Inn Consultants and Brokers Since 1993

The B&B Team

Rick Wolf and Peter Scherman (that’s Rick on the left and Peter on the right) are both experienced speakers who have presented on a range of innkeeping related topics at the state, regional, and national level. They gather and analyze research for the Innkeeping industry and welcome the opportunity to share it with others. Contact Us

Posts Tagged ‘Airbnb’

New Generation of Travelers-Age or Mindset?

March 26th, 2015 by Janet Wolf

new generation of traveller age or mindset

Sitting at an airport, reading the March issue of Business Traveler and found an article entitled ‘More Than a Bed’. This got my attention. Harvey Chipkin, the author of this article states; “A booming lodging industry is in the midst of a diversification whirlwind as it targets a new generation of travelers that might be defined by age, mindset or craving for experience.” The B&B Team has blogged, posted articles and spoken at conferences on this subject of the ‘new generation of travelers.’ This booming lodging industry includes B&B, small hotels, boutique motels, the entire gamut of the choices offered by the independent small lodging industry. Are we giving these new travelers what they are craving?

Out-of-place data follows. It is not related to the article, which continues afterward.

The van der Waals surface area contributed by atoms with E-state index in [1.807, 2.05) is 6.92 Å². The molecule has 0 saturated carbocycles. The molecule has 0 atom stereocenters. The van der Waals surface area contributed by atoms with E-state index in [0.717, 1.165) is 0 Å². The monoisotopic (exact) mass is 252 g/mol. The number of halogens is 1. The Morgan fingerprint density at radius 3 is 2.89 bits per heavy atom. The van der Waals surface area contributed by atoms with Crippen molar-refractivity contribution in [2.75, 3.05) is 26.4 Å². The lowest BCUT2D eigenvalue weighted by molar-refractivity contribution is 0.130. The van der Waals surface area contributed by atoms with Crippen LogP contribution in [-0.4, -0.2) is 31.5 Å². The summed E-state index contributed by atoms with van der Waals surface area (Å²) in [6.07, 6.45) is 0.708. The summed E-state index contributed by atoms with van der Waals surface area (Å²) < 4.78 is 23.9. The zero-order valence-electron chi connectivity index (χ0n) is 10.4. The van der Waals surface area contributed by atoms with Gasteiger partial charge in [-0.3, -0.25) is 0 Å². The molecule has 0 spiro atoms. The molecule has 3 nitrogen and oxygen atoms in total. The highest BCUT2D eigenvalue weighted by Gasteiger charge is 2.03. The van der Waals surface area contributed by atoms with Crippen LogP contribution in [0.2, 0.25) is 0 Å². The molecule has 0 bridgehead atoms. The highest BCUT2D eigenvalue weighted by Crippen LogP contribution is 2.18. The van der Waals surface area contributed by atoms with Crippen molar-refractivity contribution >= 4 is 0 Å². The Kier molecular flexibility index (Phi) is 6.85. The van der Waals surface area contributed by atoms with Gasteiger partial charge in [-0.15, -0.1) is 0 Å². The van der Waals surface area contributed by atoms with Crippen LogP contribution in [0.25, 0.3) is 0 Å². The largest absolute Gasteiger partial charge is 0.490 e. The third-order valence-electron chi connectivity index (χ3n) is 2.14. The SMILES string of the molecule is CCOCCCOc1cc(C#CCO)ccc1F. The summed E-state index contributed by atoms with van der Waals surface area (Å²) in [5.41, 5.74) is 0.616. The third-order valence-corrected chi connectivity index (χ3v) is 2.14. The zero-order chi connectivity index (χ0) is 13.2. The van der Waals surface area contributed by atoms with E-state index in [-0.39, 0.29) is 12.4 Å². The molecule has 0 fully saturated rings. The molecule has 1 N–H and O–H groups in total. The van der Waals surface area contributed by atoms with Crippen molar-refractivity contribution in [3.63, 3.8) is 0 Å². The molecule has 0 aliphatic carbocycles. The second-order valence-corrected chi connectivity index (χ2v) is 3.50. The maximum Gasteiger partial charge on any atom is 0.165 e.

Mr. Chipkin goes on to say that the sameness in hotels has become a negative. Our Inns certainly do not have ‘sameness’. And the experience and the emotional connection with our guests is what we are all about. The hotel industry is working hard and fast to create uniqueness in their décor, more personalized service and offering experiences. They are creating their ‘lifestyle’ brands at a rapid pace. Our industry cannot afford to stand still and watch.

So what can we do to compete and keep up with this whirlwind?

  • Keep up with technology. That can include a fresh website that is optimized and responsive. Ease of booking on mobile site is a must. Places to plug in, guest rooms as well as common rooms. Many travelers want or need to be connected at all times for business even while on vacation!


  • Social Media. It is important to be involved with as many sites as possible. If you are engaged than you appear relevant. Don’t skimp on your marketing budget, you know the big guys aren’t.


  • Update your décor. The old mindset that a B&B is like staying in your grandma’s house is still out there. We must work hard and fast to squelch that mindset.


  • Keep an open mind. The explosion of the sharing economy like Airbnb is here and not going away. Many millennials will go to Airbnb to book their lodging. They may not go on or even know about the traditional B&B booking sites. Something to think about. Bashar Wali, president of Provenance Hotels, a small group of boutique hotels, “Airbnb is here to stay; it forces us to be better and offer local authentic experiences.”